Oberlin (October 11, 1928-November 26, 2016) performed extensively during the 1950s and 1960s and gained exposure through the new medium of television as well as film. He stopped performing in the mid-60s to devote his time to teaching. He was on the faculty at Hunter College  for 30 years.

Leonard Bernstein selected Oberlin for a 1955 recording of Handel’s Messiah, and he was cast in the role of Oberon for Benjamin Britten’s A Midsummer’s Night Dream. Oberlin was a founding member of the Pro Music Antiqua (now New York Pro Musica), a vocal and instrumental ensemble devoted to medieval and Renaissance music.

“Quand Vei La Laudeta Mover” on Spotify

Tomislav Neralic, Croatian Bass-Baritone Opera Singer

Dafne, Dubrovnik, 1972 (Neralic makes entrance at 1:02:10 as Jupiter)–Watch on YouTube

Tomislav Neralic began what would be a 60-year career at age 18, when he appeared at age of 18 in a Zagreb production of Verdi’s Don Carlos. In the 1940s he was with the Vienna Opera and joined the Berlin Opera in 1955 where he remained for 40 years.

He sang his  famous role as Wotan from the Ring cycle in three languages: Croatian in Zagreb, Italian in Milan and German in Berlin.

Neralic performed nearly 150 opera roles during his career. He was considered one of the greatest Wagnerian singers of his time and received many awards, including the Croatian Porin award for lifetime achievement.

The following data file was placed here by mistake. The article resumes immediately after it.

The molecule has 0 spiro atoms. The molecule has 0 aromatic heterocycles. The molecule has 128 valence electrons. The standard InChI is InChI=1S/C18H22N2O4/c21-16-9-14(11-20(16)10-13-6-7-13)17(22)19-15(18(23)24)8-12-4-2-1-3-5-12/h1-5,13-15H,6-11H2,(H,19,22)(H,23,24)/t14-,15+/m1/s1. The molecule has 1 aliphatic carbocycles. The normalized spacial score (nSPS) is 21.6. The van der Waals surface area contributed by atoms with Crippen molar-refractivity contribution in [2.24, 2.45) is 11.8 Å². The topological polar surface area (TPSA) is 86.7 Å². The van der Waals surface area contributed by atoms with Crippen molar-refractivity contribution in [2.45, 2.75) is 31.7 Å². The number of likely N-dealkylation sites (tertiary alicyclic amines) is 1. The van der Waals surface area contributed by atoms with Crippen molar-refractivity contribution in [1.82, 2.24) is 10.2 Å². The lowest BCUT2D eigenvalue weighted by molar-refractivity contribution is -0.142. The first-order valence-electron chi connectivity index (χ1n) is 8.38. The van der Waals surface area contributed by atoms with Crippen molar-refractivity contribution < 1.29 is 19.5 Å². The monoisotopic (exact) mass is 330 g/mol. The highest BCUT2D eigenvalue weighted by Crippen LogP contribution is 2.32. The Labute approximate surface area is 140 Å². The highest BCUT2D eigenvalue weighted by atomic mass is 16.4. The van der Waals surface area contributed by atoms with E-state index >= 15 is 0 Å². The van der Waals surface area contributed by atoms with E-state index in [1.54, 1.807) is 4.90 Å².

“Arija iz oratorija ‘Mesija,’ Doch der wir werd ertragen” on Spotify

Johan Botha, Internationally Renowned Opera Tenor

Già nella notte densa” from Otello–Watch YouTube Video

Johan Botha was a South African-born heldentenor, who performed in opera houses worldwide. (A heldentenor (“heroic tenor”) is a tenor with “a powerful [voice] of wide range,” according to The Concise Oxford Dictionary of Music.)

Botha (August 19, 1965-September 8, 2016) was known for his command of difficult roles, such as parts in Otello, Parsifal and Die Meistersinger von Nürenberg. One of his most trying parts was as Apollo in Daphne by Richard Strauss. In a 2005 review in The New York Times, critic Anthony Tommasini noted Botha “sang the punishing role of Apollo with clarion sound and virile phrasing.”

Botha was introduced to the international stage with his performance of Pinkerton in Madama Butterfly at the Opera Bastille in 1993. Since then, he performed (among other stages) at the Metropolitan Opera, La Scala, Royal Opera House, Paris Opera, Salzburg Festival and Vienna State Opera, where he was in 222 performances in 22 different roles.